NEWS Bernie Sanders’ $16 Trillion Climate Plan Is Nothing Short of a Revolution

For the orig­i­nal, click here.

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On Thurs­day, Bernie Sanders released his long-​​awaited pres­i­den­tial cli­mate plan. And folks, Bernie is gonna Bernie.

You can hear his voice in every­thing as it spits hot fire about pros­e­cut­ing the fos­sil fuel indus­try, uplift­ing work­ers, and cre­at­ing a whole swath of new pub­lic works pro­grams and infra­struc­ture. It also calls for 100 per­cent renew­able energy for trans­porta­tion and elec­tric­ity sec­tors by 2030 while eschew­ing nuclear power and demil­i­ta­riz­ing the world, set­ting a goal that’s some­where between wildly ambi­tious and out of reach. In that regard, it per­fectly cap­tures the icon­o­clas­tic nature of the Ver­mont sen­a­tor him­self. But whether it can be imple­mented is a big ques­tion mark.

For­mer pres­i­den­tial can­di­date Jay Inslee, who exited the 2020 race on Wednes­day, made waves when he announced a $9 tril­lion plan to com­bat cli­mate change, a large por­tion of which would be lever­aged invest­ments from the pri­vate sec­tor. Sanders’ plan goes much, much fur­ther. It guar­an­tees a $16.3 tril­lion invest­ment through 2030 to rad­i­cally reshape Amer­i­can life and address the cli­mate crisis.

The plan itself doesn’t focus on where the money will come from, though the cam­paign did say it would come in part from new taxes on the rich, rais­ing rev­enue from the plan itself, reduced social safety net costs, and a few other sources. Instead, it focuses on who gets the money. The plan com­mits tril­lions of dol­lars to grants for low– and middle-​​income fam­i­lies to do every­thing from home weath­er­iza­tion to buy­ing a new elec­tric vehi­cle, and it would cre­ate a whole new host of pub­licly owned energy and inter­net infra­struc­ture. It also uses lan­guage like “we will spend,” “we plan to pro­vide,” and “give.” I’m not going all bUt HoW wIlL wE pAy FoR iT, given that we need a liv­able planet, but the lan­guage and the recip­i­ents them­selves are the mes­sage: This is a god­damn revolution.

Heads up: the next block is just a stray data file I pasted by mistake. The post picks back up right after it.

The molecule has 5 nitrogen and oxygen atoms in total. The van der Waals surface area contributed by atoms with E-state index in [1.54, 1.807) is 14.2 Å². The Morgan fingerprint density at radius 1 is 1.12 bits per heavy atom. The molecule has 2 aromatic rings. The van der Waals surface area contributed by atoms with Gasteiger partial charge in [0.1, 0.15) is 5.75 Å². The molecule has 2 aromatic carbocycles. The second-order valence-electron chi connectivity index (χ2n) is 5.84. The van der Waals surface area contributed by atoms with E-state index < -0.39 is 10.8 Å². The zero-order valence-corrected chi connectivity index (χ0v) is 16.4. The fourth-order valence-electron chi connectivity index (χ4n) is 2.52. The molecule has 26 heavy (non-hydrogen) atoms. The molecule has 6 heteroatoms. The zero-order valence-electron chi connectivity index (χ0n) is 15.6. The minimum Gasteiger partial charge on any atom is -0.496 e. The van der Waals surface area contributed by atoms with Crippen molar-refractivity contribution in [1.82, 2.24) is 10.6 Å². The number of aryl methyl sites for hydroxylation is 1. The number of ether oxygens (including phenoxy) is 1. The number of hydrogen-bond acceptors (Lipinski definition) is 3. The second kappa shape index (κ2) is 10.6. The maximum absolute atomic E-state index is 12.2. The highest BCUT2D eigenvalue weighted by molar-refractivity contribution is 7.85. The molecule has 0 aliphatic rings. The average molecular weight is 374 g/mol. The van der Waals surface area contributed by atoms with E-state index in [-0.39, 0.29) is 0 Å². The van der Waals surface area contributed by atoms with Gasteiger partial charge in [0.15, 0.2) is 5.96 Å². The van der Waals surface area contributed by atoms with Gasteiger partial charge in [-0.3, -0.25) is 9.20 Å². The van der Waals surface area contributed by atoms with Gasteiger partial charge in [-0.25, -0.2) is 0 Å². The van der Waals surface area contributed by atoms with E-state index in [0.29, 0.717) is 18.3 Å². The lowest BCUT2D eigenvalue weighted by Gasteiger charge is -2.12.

Among the out­lays, Sanders would com­mit $2.37 tril­lion to renew­able energy and stor­age, which the plan says would be enough of an invest­ment to meet the country’s energy needs. Any renew­able energy the gov­ern­ment gen­er­ates would be pub­licly owned, and a Sanders admin­is­tra­tion would pri­or­i­tize sell­ing it to pub­licly owned util­i­ties and coop­er­a­tives at cur­rent rates to keep costs down. The cam­paign esti­mates that alone would raise $6.4 tril­lion of the $16.3 tril­lion needed to fund the tran­si­tion. The plan high­lights this under a bul­let point about need­ing to “end greed in our energy system.”

To that end, the plan also says Sanders would instruct the Depart­ment of Jus­tice (DOJ) to go after fos­sil fuel com­pa­nies for both civil and crim­i­nal penal­ties. So far, cases wind­ing through the state court sys­tems have largely failed to hold Big Oil account­able for lying to every­one from the pub­lic to share­hold­ers. There may be a fed­eral prece­dent, though.

Michael Ger­rard, the direc­tor of the Sabin Cen­ter for Cli­mate Change Law, told Earther that Sanders “is try­ing to repli­cate and go beyond what hap­pened in 2006, when after a lengthy trial DOJ obtained the civil con­vic­tion of eleven major tobacco com­pa­nies under the Rack­e­teer Influ­enced Cor­rupt Orga­ni­za­tion (RICO).” The result of that case changed how Big Tobacco could adver­tise and forced them to issue cor­rec­tive state­ments about the adverse effects of smok­ing, though no fines were levied. I would ven­ture to guess a Sanders’ DOJ would hope for a stronger outcome.

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